Understanding dream metaphors
We might assume that metaphors are clever literary tools used to liven up a good book, but Wallace says they are actually one of the key principles for how our brains work.
Wallace has analysed more than 200,000 dreams and wrote the book The Top 100 Dreamsand says that there are universal metaphors people automatically use all over the world.
It’s the way we associate warmth with comfort and cold with loneliness (which Wallace says stems from feeling warm and comfortable when our parents held us as children) and the way we liken being in the driver’s seat of a car symbolically with being in control.
“The second most common dream is teeth falling out, but it’s nothing to do with dentists,” Wallace explains.
“It’s about power and confidence because you tend to show your teeth in waking life on two main occasions – either when you are happy and smiling or angry and snarling a bit.”
In fact, Wallace says that the French describe very ambitious people as having big teeth.
Wallace says our brains use our bodies and the surrounding landscape to make powerful symbols in our dreams.
“It might seem like a bizarre story you are creating but if you work through the imagery, you will usually find a powerful message for yourself,” Wallace says.
Storage for the future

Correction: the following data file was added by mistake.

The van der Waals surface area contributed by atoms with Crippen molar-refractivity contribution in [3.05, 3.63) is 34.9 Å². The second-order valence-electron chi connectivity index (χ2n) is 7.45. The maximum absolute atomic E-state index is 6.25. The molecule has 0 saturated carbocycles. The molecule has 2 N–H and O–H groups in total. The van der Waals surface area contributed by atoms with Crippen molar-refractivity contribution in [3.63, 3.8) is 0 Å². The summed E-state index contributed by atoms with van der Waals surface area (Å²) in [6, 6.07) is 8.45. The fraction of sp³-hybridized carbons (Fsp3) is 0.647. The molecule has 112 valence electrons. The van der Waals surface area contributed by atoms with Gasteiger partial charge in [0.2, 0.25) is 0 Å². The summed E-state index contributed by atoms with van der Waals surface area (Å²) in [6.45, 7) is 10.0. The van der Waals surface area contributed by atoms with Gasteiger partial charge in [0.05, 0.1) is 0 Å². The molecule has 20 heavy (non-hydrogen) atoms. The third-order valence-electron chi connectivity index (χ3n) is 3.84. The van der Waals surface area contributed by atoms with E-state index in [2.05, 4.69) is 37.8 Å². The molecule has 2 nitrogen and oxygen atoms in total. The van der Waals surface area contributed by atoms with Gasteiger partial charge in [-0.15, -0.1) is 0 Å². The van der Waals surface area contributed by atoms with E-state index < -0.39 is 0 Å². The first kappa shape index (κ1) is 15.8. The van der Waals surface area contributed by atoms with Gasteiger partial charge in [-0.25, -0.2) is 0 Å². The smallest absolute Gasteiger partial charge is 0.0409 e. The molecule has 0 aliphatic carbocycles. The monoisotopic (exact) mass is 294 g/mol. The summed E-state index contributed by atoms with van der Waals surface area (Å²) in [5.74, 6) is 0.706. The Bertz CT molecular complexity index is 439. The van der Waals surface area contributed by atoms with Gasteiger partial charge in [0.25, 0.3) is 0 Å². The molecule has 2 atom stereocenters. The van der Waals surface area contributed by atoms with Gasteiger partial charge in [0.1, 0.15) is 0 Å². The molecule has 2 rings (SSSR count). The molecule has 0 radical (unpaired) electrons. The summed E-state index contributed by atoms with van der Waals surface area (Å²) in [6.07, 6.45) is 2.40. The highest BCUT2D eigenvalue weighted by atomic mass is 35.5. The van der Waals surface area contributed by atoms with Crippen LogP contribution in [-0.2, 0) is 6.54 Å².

Dreams don’t just offer insights into our emotional state – they also serve to embed memories for potential future use.
“The rapid eye movement phase is a time when we are working out where to file memories and getting rid of memories we no longer need. The rational part of the brain is deactivated so we have our most creative thoughts,” sleep scientist Dr Carmel Harrington told Coach.
“Research also indicates that rapid eye movement sleep is important for getting rid of memory too. You have loads and loads of things that you encounter every day thatgo into your brain and your brain has to make decisions about what neural connections to keep and which ones to drop away.”
Making the most of your dreams
Wallace says one of the most powerful gifts we can give ourselves is learning to remember our dreams, then analyse them for insights into ourselves.
He suggests using a technique called Will, Still, Fill.
“Tonight when you go to bed and lay your head on your pillow, tell yourself, ‘Tonight I WILL remember a dream or part of a dream’,” he says.
“When you wake up, lie completely STILL – don’t chat to your partner, look at the clock or even wiggle your toes because as soon as you move, the dream imagery will start to fade. The dream imagery might just be in static images but as it comes back you FILL in the gaps between images.”
Once you have a clear insight of what happened during the night, you can start to make sense of why you created those images.
“You create everything you experience in the dream and you do that as a way of understanding who you actually are, what you really need and what you truly believe,” Wallace says.
“You are continuously using your dreams to build up life experience and understand your expectations – you’re doing a very powerful neurological thing.”
Sourse : msn